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Russia Says Mariupol Battle At End as Ukrainian Defenders Surrender

The Azovstal defenders are now being taken to Russia. TASS

Russia has declared victory in its months-long operation to capture the strategic port of Mariupol after Ukraine ordered the last of its troops holed up in the city's Azovstal steelworks to lay down their arms.

Moscow's flattening of Mariupol has drawn multiple accusations of war crimes, including over a deadly attack on a maternity ward, and Ukraine has begun a legal reckoning for captured Russian troops.

The first post-invasion trial of a Russian soldier for war crimes neared its climax in Kyiv on Friday, after 21-year-old sergeant Vadim Shishimarin admitted to killing an unarmed civilian early in the offensive. The verdict is due Monday.

Shishimarin told the court he was "truly sorry." But his lawyer said in closing arguments that the young soldier was "not guilty" of premeditated murder and war crimes.

Since Ukrainian forces fended off the Russian offensive around Kyiv both eastern Ukraine and Mariupol in the south have borne the brunt of a remorseless ground and artillery attack.

The fighting is fiercest in the eastern region of Donbas, a Russian-speaking area that has been partially controlled by pro-Kremlin separatists since 2014.

"Attempts to attack Donbas continue. They completely ruined Rubizhne, Vonokvakha, just as Mariupol," President Volodymyr Zelensky said in his nightly video address late Friday, adding the Russians were "trying to do the same with Severodonetsk and many other cities."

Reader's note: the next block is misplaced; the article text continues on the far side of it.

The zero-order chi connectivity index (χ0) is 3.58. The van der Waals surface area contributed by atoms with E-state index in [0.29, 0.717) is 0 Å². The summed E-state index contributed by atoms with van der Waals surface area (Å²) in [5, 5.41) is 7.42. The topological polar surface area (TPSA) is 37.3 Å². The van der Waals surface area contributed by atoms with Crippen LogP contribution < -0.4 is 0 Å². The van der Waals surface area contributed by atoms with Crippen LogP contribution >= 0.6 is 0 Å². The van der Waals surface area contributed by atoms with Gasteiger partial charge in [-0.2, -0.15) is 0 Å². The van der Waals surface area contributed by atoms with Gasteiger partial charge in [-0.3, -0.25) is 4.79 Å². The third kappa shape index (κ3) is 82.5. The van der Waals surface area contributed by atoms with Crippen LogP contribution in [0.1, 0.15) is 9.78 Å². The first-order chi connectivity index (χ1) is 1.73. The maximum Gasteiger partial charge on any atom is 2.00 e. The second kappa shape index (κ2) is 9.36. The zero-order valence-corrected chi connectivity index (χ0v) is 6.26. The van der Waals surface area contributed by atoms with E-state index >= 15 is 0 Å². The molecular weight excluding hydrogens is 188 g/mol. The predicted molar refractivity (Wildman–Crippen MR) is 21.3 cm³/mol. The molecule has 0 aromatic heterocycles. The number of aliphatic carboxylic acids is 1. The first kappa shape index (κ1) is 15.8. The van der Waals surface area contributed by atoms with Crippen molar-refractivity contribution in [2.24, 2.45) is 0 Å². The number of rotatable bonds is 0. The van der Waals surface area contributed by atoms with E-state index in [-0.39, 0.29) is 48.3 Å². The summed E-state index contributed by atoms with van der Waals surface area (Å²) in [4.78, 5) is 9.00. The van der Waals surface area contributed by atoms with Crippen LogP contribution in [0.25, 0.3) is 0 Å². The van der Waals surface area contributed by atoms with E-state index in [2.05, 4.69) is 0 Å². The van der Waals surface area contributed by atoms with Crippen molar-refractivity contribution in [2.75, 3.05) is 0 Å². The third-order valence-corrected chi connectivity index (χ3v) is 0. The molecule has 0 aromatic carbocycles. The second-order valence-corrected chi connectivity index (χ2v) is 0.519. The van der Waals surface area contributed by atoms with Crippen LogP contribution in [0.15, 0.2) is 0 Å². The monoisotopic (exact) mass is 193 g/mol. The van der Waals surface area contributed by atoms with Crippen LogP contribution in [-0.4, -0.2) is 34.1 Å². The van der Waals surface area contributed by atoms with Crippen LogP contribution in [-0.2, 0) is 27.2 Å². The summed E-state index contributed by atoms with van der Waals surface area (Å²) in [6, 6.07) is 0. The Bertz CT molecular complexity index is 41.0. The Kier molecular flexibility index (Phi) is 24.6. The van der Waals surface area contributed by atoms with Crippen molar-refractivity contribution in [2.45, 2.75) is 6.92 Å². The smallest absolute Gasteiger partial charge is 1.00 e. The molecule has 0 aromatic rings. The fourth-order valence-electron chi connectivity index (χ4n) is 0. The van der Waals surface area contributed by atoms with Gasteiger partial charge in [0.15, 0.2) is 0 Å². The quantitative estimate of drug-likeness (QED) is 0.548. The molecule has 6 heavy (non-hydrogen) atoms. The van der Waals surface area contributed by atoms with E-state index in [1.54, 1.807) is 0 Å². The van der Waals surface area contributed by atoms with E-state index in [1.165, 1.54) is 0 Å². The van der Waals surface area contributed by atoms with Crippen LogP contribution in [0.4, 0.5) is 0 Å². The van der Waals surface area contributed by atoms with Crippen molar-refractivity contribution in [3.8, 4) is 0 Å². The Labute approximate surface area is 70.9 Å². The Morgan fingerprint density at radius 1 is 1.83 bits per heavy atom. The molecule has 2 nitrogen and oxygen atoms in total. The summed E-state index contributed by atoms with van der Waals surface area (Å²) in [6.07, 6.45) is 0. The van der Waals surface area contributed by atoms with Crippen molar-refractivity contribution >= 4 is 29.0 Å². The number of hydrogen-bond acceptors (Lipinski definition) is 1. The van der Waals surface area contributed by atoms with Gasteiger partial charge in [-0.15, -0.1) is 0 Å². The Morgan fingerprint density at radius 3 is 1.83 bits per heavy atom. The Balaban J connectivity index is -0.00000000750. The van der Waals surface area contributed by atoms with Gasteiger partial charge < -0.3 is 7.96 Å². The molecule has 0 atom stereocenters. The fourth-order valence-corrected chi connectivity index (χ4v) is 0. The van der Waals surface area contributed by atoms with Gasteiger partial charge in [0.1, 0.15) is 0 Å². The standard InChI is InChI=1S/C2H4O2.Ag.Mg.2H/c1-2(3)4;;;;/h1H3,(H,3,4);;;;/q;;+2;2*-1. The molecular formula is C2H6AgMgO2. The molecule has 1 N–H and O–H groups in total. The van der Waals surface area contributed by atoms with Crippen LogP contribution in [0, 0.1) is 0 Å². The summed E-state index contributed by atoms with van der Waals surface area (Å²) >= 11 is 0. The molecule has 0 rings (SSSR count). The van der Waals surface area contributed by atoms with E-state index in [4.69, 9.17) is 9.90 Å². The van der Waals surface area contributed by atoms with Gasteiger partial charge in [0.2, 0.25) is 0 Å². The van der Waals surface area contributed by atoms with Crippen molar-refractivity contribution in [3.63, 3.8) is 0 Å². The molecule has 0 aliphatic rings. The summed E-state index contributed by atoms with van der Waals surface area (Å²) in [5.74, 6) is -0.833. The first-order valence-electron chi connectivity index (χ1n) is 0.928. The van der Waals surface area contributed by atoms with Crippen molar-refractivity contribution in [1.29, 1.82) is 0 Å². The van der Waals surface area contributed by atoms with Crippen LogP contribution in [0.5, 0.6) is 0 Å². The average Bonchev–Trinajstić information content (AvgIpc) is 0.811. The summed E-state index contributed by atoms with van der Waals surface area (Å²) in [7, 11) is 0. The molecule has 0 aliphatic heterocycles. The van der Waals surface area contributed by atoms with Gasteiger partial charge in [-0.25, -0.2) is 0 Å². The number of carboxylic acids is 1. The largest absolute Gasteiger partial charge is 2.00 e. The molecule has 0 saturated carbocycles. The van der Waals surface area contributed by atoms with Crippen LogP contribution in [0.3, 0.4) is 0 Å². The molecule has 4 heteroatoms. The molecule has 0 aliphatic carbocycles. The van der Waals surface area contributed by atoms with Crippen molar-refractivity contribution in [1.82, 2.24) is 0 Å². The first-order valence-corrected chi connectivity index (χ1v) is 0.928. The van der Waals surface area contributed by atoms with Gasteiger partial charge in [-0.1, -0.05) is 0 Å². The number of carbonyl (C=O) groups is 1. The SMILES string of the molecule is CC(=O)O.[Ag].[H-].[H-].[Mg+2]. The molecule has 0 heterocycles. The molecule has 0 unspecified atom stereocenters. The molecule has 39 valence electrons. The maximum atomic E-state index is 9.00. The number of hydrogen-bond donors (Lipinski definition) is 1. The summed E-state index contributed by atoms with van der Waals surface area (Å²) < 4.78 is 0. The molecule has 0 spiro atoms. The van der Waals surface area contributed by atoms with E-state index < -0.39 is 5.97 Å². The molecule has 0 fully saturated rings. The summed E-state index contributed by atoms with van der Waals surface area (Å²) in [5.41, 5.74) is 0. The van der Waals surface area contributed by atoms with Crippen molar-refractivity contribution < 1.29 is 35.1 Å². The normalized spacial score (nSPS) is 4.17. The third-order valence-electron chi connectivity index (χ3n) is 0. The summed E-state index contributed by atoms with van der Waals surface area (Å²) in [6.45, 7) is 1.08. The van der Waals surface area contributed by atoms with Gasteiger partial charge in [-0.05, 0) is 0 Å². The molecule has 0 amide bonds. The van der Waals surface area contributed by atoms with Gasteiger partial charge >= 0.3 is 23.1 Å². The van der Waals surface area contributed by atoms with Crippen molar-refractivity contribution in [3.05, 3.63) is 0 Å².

In the eastern city of Severodonetsk, 12 people were killed and another 40 wounded by Russian shelling, the regional governor said.

Zelensky described the bombardment of Severodonetsk as "brutal and absolutely pointless," as residents cowering in basements described an unending ordeal of terror.

The city forms part of the last pocket of Ukrainian resistance in Lugansk, which along with the neighboring region of Donetsk comprises the Donbas war zone.

Moscow on Friday said the battle for the Azovstal steelworks — a symbol of Ukraine's dogged resistance since Russian President Vladimir Putin launched the invasion on Feb. 24 — was now over.

Russian Defense Ministry spokesman Igor Konashenko said 2,439 Ukrainian personnel had surrendered at the steelworks since May 16, the final 500 on Friday.

Defense Minister Sergei Shoigu had informed Putin of "the end of the operation and the complete liberation of the (Azovstal) industrial complex and the city of Mariupol," Konashenko added.

Ukraine hopes to exchange the surrendering Azovstal soldiers for Russian prisoners. But in Donetsk, pro-Kremlin authorities are threatening to put some of them on trial. 

In Washington, Pentagon spokesman John Kirby said all prisoners of war should "be treated in accordance with the Geneva Convention and the law of war."

President Joe Biden has cast the Ukraine war as part of a U.S.-led struggle pitting democracy against authoritarianism.

The US Congress this week approved a $40-billion (38-billion-euro) aid package, including funds to enhance Ukraine's armored vehicle fleet and air defense system.

And meeting in Germany, G7 industrialized nations pledged $19.8 billion to shore up Ukraine's shattered public finances.

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